"Little woman" and "Meet me in st louis" – A discussion about their similarities

The 1949 film Little woman (set in 1861) and the 1944 musical Meet me in St. Louis (which is set in 1903) and they are two popular and surprisingly similar movies. This article details some of the many characteristics that these movies have in common.

Both films revolve around individual families residing in the leafy suburbs of American cities (Concord, Massachusetts and St. Louis, Missouri). Family in Little woman It consists of: father Mr. March (Leon Ames), mother Marmee (Mary Astor) and daughters (in descending age order) Meg (Janet Leigh), Jo (June Allyson), Amy (Elizabeth Taylor) and Beth ( Margaret O’Brien). Family in Meet me in St. Louis Consists of: father Mr. Alonzo Smith (Leon Ames), mother Mrs. Anna Smith (Mary Astor), son Lon, Jr. (Henry H. Daniels, Jr.) and daughters (in descending age order) Rose (Lucille Bremer ), Esther (Judy Garland), Agnes (Joan Carroll) and “Tootie” (Margaret O’Brien).

As you may have already noticed, the father, mother, and youngest daughter in both films are played by the same actors. Another actor present in both films is Harry Davenport (who appears as Dr. Barnes in Little woman and as “grandfather” in Meet me in St. Louis).

Movies have similar transitions between their credits and opening scenes. On Little woman, a picturesque winter scene from the home of the March family and that of their neighbors is shown as embroidery. On Meet me in St. Louis, a lavishly framed sepia toned image of the house is displayed in summer and the words “Summer 1903.” Both movies start with these still images fading into real moving footage. On Meet me in St. LouisTo help the viewer appreciate the passage of time, the use of a static seasonal image of the house is repeated every three months until the spring of 1904, the time of the famous St. Louis World’s Fair.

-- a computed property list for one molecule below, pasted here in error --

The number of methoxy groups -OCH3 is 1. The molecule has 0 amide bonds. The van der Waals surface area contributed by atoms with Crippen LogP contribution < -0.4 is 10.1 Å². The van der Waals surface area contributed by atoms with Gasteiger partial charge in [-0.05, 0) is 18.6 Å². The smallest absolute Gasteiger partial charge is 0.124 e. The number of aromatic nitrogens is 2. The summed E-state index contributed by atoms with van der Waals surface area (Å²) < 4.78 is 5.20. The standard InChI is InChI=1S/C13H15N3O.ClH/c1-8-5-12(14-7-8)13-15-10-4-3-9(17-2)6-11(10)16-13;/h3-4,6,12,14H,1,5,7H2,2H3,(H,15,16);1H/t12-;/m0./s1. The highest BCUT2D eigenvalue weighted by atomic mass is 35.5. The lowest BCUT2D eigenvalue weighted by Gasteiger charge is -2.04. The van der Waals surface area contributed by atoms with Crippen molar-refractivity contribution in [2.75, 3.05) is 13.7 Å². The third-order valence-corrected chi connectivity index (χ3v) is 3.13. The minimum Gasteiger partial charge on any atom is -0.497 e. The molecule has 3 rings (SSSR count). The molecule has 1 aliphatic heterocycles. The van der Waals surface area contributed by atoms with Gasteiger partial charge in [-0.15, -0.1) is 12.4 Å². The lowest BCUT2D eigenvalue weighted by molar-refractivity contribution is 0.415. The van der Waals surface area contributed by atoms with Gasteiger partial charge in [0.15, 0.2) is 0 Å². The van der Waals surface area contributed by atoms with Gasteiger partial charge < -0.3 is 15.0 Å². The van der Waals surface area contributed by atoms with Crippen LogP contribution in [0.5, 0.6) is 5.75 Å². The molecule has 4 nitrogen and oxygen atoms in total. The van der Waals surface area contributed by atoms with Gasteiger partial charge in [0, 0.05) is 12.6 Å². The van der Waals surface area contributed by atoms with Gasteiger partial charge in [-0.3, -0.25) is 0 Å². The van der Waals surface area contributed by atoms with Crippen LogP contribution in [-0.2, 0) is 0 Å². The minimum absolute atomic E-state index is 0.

In both films, we see all but the youngest daughters (Beth, Agnes, and Tootie) fall in love. Both Esther (from Meet me in St. Louis) and Jo (and later Amy) (from Little woman) fall in love with the healthy character of the neighbor, who in both cases has just moved into the neighborhood.

Both films incorporate the Christmas period, and the families in both films have reason to be upset about that particular Christmas. In the case of Little woman, the family misses their father, who is serving in the Union Army during the Civil War. Each of the daughters uses the dollar their Aunt March (Lucile Watson) gave them to buy Christmas gifts for their mother. On Christmas Day, the family decides to give much of their Christmas food to their poor friends. On Meet me in St. Louis, the family Christmas is saddened by the fact that their father has decided that they will move to New York right after Christmas. On Christmas Eve, when the father realizes how upset everyone is about his decision, he gives them the best Christmas present they could ask for by changing their mind about the move. The Christmas spirit and enchanting snow scenes depicted in both films are ideal for holiday viewing.

Both films appear to have a similar artistic appearance. For example, they use particularly vibrant colors and beautiful decorations, which make them very pleasant to see. They also take full advantage of the large seasonal variation in climate experienced in parts of North America. Both films feature houses with a grand staircase and an ornate, plant-filled conservatory. At one point in each film, the two youngest daughters are shown spying on the festivities from behind the stair rails.

In addition to the fact that the movies were made around the same time (1944 and 1949), the similarities mentioned above may also be related to the following credit connections. Sally Benson, who wrote the original novel. Meet me in St. Louis (most of which was previously published as “Kensington Stories” in The New Yorker magazine), wrote the film adaptation of this version by Louisa May Alcott Little woman. The films also shared the same set decorator (Edwin B. Willis), member of the art direction team (Cedric Gibbons), associate color director (Technicolor) (Henri Jaffa), Technicolor consultant (Natalie Kalmus), member of the makeup department (Jack Dawn), and sound recording director (Douglas Shearer).

Leave a Reply

Your email address will not be published. Required fields are marked *